Swedish doesn't have a continuous tense, so there's no difference between "is drinking" and "drinks" - they're both dricker. You can translate to either one throughout the course, and if you ever need to distinguish between them in a real-life situation, you can derive it contextually.
so there's no difference between "is drinking" and "drinks
And at least to my English-as-a-first mind that presents a dilemma if not a serious problem.
What am I to think if you say your dog drinks water. I'm pretty sure all dogs drink water and they love it. Are they drinking water right now? Okay now that's slightly different.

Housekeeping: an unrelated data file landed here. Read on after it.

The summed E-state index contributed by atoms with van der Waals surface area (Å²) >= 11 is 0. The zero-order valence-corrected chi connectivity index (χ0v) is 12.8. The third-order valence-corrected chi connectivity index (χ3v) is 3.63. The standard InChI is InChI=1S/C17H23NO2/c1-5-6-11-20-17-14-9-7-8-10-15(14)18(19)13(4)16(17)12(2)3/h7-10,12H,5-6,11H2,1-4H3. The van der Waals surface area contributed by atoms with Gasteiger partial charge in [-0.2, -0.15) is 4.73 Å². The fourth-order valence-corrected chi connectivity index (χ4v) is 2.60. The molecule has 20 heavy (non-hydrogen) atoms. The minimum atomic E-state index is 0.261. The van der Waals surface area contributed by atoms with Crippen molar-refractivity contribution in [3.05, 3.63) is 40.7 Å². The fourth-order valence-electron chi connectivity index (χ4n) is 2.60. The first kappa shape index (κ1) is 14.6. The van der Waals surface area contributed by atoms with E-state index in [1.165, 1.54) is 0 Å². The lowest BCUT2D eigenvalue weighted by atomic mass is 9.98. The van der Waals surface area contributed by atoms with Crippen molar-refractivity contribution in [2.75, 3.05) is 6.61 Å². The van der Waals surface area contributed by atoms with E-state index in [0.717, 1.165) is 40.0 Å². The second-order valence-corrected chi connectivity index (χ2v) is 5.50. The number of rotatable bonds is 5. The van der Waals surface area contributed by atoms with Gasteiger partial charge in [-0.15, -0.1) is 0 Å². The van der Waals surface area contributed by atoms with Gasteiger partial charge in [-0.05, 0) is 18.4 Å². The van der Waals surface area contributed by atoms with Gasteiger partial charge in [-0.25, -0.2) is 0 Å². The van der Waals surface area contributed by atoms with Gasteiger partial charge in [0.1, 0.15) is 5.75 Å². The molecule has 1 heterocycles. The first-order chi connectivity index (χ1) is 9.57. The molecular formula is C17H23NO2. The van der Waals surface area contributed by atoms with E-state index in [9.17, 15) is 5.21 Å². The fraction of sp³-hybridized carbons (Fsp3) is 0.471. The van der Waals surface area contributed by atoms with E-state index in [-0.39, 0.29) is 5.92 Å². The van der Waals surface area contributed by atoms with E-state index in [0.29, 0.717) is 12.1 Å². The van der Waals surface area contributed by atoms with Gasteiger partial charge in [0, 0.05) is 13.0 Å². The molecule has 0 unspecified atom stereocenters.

Devalanteriel explained already the difference between (min/mitt and Er/Ert), but here yet some examples:
my dog = min hund (because "a dog" = en hund)
my house = mitt hus (because "a house" = ett hus)
your (one person's) dog = din hund
your (many persons') dog = er hund (this is also the polite form when addressing one or many persons: Er hund)
your (one person's) house = ditt hus
your (many persons') house = ert hus (this is also the polite form when addressing one or many persons: Ert hus)
our dog = vår hund; our house = vårt hus
The difference between en and ett words is not shown for the third person:
his dog = hans hund
his house = hans hus
her dog = hennes hund; her house = hennes hus
their dog = deras hund
their house = deras hus